He said: “Some of it is by Russian forces, some of it is by nervous Ukrainians who don’t know who they are. There were rumours going around that the Russian special forces were driving around disguised as TV journalists. So we took the decision to not actually have TV plastered all over our vehicle because we felt that it made us stand out.” 

Shawan echoed this sentiment, saying that the number of Russian agents in Ukraine is providing a big challenge for the army and the police. Consequently, there is a lot of checkpoints in every area of Ukraine where identities are being checked for individuals and members of the press. Such checkpoints are often manned by civilians and “emotions are running high” in these areas. Tanya also encountered this as a Ukranian citizen herself after being stopped by police. 

She said: “They were checking all the documents, all our press cards, where do I live in Ukraine? It’s not enough that I have a Ukrainian passport, where in Ukraine are you from? Which city? Which street? I asked why are you stopping us and why are you questioning us? They told us that our press sign was attracting too much attention.”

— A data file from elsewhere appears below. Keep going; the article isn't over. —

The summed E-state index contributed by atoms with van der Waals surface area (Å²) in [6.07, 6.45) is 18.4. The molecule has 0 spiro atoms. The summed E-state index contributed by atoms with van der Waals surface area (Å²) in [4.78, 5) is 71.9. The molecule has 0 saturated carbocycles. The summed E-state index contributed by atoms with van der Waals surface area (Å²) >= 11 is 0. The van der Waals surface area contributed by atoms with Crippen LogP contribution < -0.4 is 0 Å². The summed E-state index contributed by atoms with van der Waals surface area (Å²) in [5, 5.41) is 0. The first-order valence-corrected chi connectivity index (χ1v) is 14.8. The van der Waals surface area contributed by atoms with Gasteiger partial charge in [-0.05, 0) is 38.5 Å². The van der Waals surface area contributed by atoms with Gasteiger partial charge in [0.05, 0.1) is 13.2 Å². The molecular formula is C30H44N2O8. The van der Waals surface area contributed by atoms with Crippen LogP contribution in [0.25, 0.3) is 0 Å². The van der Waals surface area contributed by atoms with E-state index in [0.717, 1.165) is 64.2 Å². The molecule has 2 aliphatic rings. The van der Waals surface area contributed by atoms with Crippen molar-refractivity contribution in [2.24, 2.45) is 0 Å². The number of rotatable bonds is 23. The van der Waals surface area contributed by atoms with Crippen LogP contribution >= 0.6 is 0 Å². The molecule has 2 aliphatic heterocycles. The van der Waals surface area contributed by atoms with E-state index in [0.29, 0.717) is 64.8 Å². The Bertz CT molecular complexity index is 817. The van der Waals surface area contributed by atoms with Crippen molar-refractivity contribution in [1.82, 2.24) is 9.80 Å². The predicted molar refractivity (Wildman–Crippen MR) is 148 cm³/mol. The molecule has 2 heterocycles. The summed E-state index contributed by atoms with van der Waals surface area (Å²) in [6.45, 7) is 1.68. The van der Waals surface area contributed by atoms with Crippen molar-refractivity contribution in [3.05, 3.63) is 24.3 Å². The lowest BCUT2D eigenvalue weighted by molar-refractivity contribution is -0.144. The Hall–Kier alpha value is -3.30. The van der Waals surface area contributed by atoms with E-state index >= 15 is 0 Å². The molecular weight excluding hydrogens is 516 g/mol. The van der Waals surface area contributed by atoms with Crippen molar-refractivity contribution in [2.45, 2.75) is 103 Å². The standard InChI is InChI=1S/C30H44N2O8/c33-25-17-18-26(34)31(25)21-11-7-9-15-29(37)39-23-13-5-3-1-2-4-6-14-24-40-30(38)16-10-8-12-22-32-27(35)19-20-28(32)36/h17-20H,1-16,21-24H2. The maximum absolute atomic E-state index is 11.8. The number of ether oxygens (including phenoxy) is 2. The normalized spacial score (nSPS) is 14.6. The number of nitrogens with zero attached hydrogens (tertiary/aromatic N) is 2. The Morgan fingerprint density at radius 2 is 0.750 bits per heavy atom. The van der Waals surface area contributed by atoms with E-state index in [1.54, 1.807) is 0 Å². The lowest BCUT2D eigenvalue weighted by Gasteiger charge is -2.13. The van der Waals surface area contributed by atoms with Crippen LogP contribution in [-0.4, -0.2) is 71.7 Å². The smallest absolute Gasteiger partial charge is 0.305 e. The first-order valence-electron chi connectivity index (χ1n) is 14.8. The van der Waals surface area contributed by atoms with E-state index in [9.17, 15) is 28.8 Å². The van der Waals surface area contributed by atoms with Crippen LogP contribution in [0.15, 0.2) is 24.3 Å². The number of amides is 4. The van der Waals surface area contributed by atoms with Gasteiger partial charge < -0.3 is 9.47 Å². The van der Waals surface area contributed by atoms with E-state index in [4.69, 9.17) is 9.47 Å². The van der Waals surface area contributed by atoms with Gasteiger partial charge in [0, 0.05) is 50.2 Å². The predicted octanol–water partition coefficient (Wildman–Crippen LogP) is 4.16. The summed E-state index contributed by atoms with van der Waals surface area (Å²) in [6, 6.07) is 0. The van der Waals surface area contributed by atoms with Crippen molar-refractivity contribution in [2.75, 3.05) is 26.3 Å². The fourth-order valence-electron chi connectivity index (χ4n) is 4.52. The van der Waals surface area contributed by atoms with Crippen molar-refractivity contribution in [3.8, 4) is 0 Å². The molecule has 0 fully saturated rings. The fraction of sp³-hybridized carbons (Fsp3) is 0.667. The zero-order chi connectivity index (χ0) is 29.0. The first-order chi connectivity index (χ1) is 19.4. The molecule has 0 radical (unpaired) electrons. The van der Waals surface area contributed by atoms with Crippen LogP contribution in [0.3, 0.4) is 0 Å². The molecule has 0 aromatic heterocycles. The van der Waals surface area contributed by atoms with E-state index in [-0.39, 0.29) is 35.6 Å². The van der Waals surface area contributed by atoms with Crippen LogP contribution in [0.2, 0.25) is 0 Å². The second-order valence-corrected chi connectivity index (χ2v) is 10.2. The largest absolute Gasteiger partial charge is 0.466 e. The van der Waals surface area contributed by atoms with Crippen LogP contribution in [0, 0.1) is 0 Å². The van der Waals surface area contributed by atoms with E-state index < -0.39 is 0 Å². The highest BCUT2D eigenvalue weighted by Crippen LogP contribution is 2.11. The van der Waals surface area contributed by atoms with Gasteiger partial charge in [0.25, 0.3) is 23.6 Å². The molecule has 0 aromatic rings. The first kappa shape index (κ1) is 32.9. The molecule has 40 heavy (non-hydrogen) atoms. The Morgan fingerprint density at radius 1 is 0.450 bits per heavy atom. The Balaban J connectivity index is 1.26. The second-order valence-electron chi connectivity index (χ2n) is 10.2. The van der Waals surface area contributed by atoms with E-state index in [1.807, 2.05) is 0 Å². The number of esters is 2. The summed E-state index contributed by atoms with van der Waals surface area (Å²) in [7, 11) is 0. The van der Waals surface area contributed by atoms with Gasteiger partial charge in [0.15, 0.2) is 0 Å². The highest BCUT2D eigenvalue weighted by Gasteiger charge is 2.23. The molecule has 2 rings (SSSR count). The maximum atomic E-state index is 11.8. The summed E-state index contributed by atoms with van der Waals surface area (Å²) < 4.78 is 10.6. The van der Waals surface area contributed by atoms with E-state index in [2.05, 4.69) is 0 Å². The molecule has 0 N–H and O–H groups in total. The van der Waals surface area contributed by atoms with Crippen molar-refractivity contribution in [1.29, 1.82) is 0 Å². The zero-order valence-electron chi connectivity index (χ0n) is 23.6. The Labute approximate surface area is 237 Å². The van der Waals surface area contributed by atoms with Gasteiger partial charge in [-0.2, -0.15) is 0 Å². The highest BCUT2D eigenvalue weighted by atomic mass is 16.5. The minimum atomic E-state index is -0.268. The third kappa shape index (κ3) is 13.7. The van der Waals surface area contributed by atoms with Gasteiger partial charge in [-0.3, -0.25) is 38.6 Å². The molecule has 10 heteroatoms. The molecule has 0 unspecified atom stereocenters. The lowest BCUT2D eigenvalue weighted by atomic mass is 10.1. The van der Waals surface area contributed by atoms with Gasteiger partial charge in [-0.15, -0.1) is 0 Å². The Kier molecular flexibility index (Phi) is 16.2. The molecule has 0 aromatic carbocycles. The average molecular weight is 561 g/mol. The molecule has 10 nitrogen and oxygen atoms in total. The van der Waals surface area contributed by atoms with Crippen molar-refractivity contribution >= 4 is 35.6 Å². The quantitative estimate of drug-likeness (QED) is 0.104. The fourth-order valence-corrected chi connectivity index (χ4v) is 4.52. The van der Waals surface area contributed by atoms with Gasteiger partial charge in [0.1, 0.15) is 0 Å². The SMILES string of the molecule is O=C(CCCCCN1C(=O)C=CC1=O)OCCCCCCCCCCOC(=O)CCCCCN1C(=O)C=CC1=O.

Reporting objectively from a conflict is never easy. When reporting on scenes of death and destruction in a war zone, personal emotion can influence journalists in their reporting. According to Shawan, sifting through the propaganda is “the biggest challenge” in reporting a conflict, instead the focus was to “document what we were witnessing” and recording “testimonies of people on the ground” as this is the best way to tell the story. 

For Dan, reporting on the ground is the best way to ensure objectivity. He said: “You need to check yourself and make sure you are not just parroting one side’s narrative. The advantage of being on the ground as we are is that no one is telling you where to go or what to see. No one from the Ukrainian government is telling you who to talk to. I think that’s why it is so important to be there on the ground so that you can independently verify things. You can’t get that independent verification through sitting in London.”

Shawan and Tanya share their experiences on reporting in a war zone— Ukraine